Dealers Drive Brand Awareness via Social Networking Sites

by Mary Wisniewski

“It is all about branding. The more that you are out there, the more branding you’ll get.” — Alvin Newton, Bob Baker Chevy Subaru

Dealerships are turning to social networking sites like Facebook and MySpace.

MileOne Automotive may help consumers rule the road, but the company is finding those car buyers on locations far from the highway.

MileOne which operates 65 retail automotive franchises, is using social networks like Facebook and MySpace to cultivate relationships with consumers, increase traffic to its Web sites, and lure in business. The short of it is social networks are becoming hot among dealers.

MileOne is at the forefront of this trend. In November, the automotive retail dealership operator took it one step further by creating its own social networking site called MyMileOne. com. The site allows customers to engage with them via blogs, videos, photos and sites like Twitter. The site also lets users play games and receive updates on discounts and specials, from MileOne’s 28 different manufacturers.

“We wanted a hub of stuff that would differentiate us from our competitors,” says David Metter, MileOne’s chief marketing officer. As it stands now, most of the traffic to is driven by them.

MileOne Automotive broke into social networking about a year and a half ago. Currently, YouTube generates the most traffic for them. “A customer will remember a video piece,” Metter says. Twitter is also a particularly valuable tool to engage customers.

MileOne Automotive is not the only dealership tapping into social networking.

The Kelsey Group reported earlier this year that more dealers are utilizing 2.0 advertising tactics and technologies. In its survey, 62 percent of auto dealers reported on planning to increase online media spending within the next 12 months, while only 17 percent of those surveyed reported to increase their traditional media budgets.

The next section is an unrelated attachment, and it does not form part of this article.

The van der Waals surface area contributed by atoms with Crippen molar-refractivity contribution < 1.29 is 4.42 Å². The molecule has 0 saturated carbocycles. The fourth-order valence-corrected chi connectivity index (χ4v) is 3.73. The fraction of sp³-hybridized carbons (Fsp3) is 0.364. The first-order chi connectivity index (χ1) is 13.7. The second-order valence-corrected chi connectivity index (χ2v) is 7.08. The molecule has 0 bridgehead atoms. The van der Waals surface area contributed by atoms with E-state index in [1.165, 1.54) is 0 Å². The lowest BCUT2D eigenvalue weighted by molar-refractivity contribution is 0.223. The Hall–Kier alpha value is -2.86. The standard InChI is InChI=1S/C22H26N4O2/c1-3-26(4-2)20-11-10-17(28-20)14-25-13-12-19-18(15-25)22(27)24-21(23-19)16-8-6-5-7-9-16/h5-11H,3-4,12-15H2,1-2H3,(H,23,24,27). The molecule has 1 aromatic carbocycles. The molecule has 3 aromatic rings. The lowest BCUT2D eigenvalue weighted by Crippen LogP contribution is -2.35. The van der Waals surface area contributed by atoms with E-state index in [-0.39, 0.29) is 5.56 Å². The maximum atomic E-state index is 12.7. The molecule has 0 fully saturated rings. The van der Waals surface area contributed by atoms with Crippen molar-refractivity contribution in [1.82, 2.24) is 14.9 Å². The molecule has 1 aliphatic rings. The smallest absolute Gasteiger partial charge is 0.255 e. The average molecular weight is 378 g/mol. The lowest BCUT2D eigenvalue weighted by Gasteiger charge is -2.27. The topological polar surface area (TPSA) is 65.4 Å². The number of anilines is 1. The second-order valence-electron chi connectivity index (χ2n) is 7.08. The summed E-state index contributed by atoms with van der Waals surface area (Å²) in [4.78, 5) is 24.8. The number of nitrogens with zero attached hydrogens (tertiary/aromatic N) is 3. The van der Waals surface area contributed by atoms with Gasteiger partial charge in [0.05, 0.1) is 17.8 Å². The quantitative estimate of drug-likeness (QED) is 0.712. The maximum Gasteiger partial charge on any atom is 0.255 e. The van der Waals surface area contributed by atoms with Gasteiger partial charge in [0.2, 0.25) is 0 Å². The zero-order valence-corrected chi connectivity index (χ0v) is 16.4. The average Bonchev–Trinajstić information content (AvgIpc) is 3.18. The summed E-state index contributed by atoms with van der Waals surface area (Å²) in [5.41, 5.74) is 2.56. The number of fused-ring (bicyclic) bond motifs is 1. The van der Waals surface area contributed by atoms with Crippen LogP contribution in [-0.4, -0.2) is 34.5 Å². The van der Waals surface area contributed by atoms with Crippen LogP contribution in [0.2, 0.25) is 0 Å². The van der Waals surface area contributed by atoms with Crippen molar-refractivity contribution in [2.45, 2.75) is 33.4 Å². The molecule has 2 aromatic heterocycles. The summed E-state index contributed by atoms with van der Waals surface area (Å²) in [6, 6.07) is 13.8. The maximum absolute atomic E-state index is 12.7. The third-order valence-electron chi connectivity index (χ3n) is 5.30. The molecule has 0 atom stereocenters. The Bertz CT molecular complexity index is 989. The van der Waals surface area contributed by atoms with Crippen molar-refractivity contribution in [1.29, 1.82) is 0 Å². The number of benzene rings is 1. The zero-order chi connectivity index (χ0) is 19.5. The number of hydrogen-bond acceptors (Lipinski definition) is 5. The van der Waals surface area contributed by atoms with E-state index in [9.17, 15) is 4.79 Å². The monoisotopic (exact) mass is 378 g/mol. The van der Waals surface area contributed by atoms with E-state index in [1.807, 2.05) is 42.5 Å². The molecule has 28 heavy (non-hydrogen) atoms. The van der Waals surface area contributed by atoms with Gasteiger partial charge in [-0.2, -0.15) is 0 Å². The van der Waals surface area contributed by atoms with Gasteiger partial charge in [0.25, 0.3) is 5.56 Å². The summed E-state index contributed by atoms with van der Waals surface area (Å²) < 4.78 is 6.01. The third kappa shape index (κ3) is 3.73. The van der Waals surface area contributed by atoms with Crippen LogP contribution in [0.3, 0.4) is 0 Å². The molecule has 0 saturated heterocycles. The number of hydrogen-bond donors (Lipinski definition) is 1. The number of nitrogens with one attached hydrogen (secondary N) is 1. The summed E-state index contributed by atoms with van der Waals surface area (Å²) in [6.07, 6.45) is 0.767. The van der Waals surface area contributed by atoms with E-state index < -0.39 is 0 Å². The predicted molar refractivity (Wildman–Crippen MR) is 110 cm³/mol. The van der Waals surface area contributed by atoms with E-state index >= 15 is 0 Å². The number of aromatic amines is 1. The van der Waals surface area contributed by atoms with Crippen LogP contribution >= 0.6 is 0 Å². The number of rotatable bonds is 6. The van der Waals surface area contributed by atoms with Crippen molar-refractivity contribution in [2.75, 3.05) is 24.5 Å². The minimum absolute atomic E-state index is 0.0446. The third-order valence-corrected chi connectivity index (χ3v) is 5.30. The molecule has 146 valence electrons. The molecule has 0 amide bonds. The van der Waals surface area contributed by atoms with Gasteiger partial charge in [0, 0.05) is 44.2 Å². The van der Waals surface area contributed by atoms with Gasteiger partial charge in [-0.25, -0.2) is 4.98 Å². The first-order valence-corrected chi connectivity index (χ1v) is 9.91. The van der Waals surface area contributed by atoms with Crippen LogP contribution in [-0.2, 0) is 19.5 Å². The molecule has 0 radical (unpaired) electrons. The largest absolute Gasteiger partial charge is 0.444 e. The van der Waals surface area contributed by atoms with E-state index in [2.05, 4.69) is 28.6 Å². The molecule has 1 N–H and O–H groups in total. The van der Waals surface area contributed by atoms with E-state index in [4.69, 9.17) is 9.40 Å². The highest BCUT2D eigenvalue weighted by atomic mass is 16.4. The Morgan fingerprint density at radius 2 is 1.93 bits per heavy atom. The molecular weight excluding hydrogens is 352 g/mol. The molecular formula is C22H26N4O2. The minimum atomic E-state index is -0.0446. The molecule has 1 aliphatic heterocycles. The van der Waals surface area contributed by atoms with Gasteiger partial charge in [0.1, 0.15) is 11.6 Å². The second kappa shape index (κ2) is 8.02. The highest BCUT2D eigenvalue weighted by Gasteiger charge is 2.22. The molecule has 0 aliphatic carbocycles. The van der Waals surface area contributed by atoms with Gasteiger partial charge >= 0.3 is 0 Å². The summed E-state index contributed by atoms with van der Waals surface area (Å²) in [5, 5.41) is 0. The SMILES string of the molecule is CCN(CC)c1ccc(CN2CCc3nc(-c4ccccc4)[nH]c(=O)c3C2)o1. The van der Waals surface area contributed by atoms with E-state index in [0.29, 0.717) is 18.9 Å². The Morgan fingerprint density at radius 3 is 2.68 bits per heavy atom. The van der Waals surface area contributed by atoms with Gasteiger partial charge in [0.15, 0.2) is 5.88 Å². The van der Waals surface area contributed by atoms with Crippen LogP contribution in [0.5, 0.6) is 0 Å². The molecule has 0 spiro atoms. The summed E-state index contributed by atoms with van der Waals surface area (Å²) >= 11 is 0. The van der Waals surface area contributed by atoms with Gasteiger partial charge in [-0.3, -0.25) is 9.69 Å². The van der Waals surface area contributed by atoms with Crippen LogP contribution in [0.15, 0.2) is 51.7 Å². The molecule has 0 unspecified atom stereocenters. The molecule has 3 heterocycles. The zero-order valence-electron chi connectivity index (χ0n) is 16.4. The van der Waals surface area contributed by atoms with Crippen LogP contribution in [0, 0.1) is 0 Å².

Bob Baker Chevy Subaru is one such dealership turning to Web advertising tactics. The California dealership puts videos up on YouTube and MySpace to further its brand awareness. The dealership also started a blog four weeks ago, headed by its Internet Director Alvin Newton.

Newton says that a common social networking misconception dealers have is that the sites will generate a lot of sales leads for them. “That is not the case,” he says. “It is all about branding. The more that you are out there, the more branding you will get.” Because of this, Netwon anticipates corporate-type web sites to fade in the future, with blogs taking the center stage. The Pasch Consulting Group specializes in search engine optimization and assists auto dealers develop their internet marketing strategies.

Owner Brian Pasch says since so many people spend a lot of time in front of social networking sites like Facebook or MySpace, dealers should utilize these sites to increase sales. “That would be an instant way of getting the word out,” he says. Using social networking sites is also cheap marketing. “I think it is the perfect time for it because everyone is looking to reduce their budgets,” Pasch says.

One of Pasch’s clients executing this method well is Tim Martell, director of eCommerce and marketing at Marlboro Nissan in Massachusetts.

The dealership originally broke into social networking to drive traffic to its sites and discovered that people really do want to read what they put out. Martell posts his own blogs, for example.

“People are actively looking for updated content,” Martell says, noting review sites are particularly beneficial. DealerRater really helps get the dealership’s name out there. The economic crisis has taken the credibility from manufacturer awards, he says, while a place like DealerRater lets customers justify what to buy.

Martell anticipates the dealership will continue focusing on but realizes he must look beyond the site. “I also found you can’t rely on any one thing,” he says. “You put everything in one basket, and you get weak.”

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